Changing Lives On Stage

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“You don’t understand Claudia,” I recall my sister Selena saying to me about her theatre fascination as we walked home from the bus stop. “When I am up on that stage it’s like magic, like if I can be anyone in the world.”

Being the typical self-centered senior at the time, I blocked off my sister’s poignant words not realizing that at that moment she had poured her heart out to me. Growing up, Selena had always been timid in public settings. We were both quiet, little nerds in elementary. Looking back now, I have come to realize how all that changed when she first joined drama in middle school and got selected to play various roles while at Pharr-San Juan-Alamo North Early College High School (PSJA North ECHS).

Although we stopped seeing eye-to-eye soon after, my little sister gradually blossomed into an outspoken, outgoing and courageous individual who was no longer afraid to be in the limelight. From a shy little freshman to an audaciously passionate senior, I witnessed Selena live her high school years madly in love with theatre and what she strongly referred to as her “drama family”.

Drama family? I never quiet understood what she meant by that, until now.

Like my sister, each year hundreds of PSJA students anticipate to participate in the various school district’s high school theatre children’s shows. From The Wizard of Oz and Cinderella to Beauty and the Beast and even The Little Mermaid, their magical live theater productions light up the lives of thousands of youth district-wide.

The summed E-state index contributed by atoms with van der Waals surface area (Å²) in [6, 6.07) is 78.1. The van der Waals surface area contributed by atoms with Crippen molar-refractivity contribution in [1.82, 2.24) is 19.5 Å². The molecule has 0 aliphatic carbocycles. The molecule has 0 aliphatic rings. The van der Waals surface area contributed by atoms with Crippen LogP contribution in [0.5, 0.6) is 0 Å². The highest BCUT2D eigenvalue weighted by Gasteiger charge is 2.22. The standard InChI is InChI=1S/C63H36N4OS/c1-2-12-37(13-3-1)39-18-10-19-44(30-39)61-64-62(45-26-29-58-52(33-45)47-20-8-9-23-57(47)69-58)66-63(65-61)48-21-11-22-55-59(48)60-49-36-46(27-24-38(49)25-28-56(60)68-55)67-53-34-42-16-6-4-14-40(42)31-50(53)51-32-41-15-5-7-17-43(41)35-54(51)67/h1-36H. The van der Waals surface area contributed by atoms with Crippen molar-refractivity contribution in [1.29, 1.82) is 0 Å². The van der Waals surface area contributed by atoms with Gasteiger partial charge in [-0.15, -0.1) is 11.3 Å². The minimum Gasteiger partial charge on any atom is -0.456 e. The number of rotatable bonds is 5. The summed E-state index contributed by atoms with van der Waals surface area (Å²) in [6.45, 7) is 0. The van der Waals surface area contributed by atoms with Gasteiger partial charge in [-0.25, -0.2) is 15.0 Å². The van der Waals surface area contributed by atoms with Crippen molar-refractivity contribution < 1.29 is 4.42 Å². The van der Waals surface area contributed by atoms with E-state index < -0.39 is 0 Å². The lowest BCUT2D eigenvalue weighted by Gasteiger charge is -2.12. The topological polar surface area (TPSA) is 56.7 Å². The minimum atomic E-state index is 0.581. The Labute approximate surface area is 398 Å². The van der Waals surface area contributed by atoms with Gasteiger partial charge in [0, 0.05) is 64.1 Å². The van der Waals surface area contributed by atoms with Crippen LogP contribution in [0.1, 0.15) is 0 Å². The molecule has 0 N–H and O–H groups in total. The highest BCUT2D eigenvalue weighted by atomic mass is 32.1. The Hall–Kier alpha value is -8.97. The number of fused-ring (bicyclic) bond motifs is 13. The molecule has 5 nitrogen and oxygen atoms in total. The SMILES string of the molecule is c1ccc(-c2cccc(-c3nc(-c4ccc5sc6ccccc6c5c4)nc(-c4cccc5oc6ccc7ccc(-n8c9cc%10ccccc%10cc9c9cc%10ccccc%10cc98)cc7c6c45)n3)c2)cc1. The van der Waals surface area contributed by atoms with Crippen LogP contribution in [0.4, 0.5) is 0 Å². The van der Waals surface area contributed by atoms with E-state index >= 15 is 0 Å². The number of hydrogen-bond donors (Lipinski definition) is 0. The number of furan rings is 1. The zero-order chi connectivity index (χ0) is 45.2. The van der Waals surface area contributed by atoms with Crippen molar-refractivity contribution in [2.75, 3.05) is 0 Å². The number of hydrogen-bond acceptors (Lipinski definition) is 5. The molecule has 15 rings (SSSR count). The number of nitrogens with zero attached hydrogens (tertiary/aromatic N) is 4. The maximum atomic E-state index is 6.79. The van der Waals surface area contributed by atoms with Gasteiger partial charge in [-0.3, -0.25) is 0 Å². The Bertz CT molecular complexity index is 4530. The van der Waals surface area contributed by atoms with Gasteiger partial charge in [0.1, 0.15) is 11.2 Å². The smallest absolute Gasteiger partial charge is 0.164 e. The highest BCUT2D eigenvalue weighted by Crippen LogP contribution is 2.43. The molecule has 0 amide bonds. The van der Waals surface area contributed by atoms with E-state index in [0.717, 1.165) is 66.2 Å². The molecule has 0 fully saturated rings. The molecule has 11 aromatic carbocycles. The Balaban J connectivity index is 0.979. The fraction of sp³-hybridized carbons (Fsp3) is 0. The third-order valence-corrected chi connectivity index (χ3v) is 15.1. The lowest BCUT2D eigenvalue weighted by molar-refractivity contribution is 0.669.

While in many places throughout the U.S. theatre is embedded into communities and kids grow up having watched countless of plays throughout their lifetimes, the truth is that a large majority of people in the Rio Grande Valley (RGV) often live their lives without experiencing the magic of a live theatre performance.

For that reason, Children’s Shows at PSJA ISD, have become a remarkable tradition for families in the school district and the community.

According to the PSJA Fine Arts Director Jon Taylor, due to the many low-income families the school district serves, the shows provide a very special experience for families.

“It’s probably the only experience that most community members have with live theatre,” said Taylor.

The four major high school theatre productions at PSJA ISD include PSJA Early College High School Thespians, PSJA North Early College HS Theatre, PSJA Memorial Early College HS Wolverine Theatre and the PSJA Southwest Early College HS Theatre. As an annual tradition, the live theater productions include students singing, dancing, and acting, as well as support from a behind-the-scenes technical crew of teenage aficionados.

Each year the shows draw in thousands of people in the RGV, something that is rare in high school theatre, according to Gilbert Zepeda PSJA North ECHS Drama Director.

“An hour before the show starts, there’s a line in the parking lot of people who want to see these shows with their families,” shared Zepeda who has been with the program since its very first children’s show in 1979. “That’s very unusual for a Hispanic community, especially high school theatre.”

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Last year, PSJA North’s 20 performances of Beauty and the Beast reached more than 10,000 people.